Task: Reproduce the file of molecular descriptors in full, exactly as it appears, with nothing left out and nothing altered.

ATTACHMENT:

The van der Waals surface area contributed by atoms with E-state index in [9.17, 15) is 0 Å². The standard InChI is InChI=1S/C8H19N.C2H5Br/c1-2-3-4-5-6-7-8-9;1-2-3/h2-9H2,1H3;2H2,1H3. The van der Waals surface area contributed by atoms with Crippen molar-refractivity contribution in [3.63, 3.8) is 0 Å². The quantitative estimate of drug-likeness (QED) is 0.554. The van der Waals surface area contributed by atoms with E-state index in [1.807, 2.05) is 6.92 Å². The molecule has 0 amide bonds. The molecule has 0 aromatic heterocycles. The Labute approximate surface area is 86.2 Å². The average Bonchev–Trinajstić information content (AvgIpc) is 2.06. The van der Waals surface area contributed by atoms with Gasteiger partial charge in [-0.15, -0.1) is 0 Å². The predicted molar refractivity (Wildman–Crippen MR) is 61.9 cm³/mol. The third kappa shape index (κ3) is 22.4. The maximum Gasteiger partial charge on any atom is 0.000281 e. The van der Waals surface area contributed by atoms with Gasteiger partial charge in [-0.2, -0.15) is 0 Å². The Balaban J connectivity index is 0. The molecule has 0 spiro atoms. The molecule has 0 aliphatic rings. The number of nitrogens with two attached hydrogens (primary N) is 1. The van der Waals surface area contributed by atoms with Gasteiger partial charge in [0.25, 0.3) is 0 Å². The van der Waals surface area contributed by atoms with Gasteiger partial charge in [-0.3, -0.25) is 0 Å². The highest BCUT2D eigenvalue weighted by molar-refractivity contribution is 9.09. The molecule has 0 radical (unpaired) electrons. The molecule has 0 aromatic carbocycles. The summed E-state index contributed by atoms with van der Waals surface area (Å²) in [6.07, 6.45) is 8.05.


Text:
The van der Waals surface area contributed by atoms with E-state index in [9.17, 15) is 0 Å². The standard InChI is InChI=1S/C8H19N.C2H5Br/c1-2-3-4-5-6-7-8-9;1-2-3/h2-9H2,1H3;2H2,1H3. The van der Waals surface area contributed by atoms with Crippen molar-refractivity contribution in [3.63, 3.8) is 0 Å². The quantitative estimate of drug-likeness (QED) is 0.554. The van der Waals surface area contributed by atoms with E-state index in [1.807, 2.05) is 6.92 Å². The molecule has 0 amide bonds. The molecule has 0 aromatic heterocycles. The Labute approximate surface area is 86.2 Å². The average Bonchev–Trinajstić information content (AvgIpc) is 2.06. The van der Waals surface area contributed by atoms with Gasteiger partial charge in [-0.15, -0.1) is 0 Å². The predicted molar refractivity (Wildman–Crippen MR) is 61.9 cm³/mol. The third kappa shape index (κ3) is 22.4. The maximum Gasteiger partial charge on any atom is 0.000281 e. The van der Waals surface area contributed by atoms with Gasteiger partial charge in [-0.2, -0.15) is 0 Å². The Balaban J connectivity index is 0. The molecule has 0 spiro atoms. The molecule has 0 aliphatic rings. The number of nitrogens with two attached hydrogens (primary N) is 1. The van der Waals surface area contributed by atoms with Gasteiger partial charge in [0.25, 0.3) is 0 Å². The van der Waals surface area contributed by atoms with Gasteiger partial charge in [-0.3, -0.25) is 0 Å². The highest BCUT2D eigenvalue weighted by molar-refractivity contribution is 9.09. The molecule has 0 radical (unpaired) electrons. The molecule has 0 aromatic carbocycles. The summed E-state index contributed by atoms with van der Waals surface area (Å²) in [6.07, 6.45) is 8.05.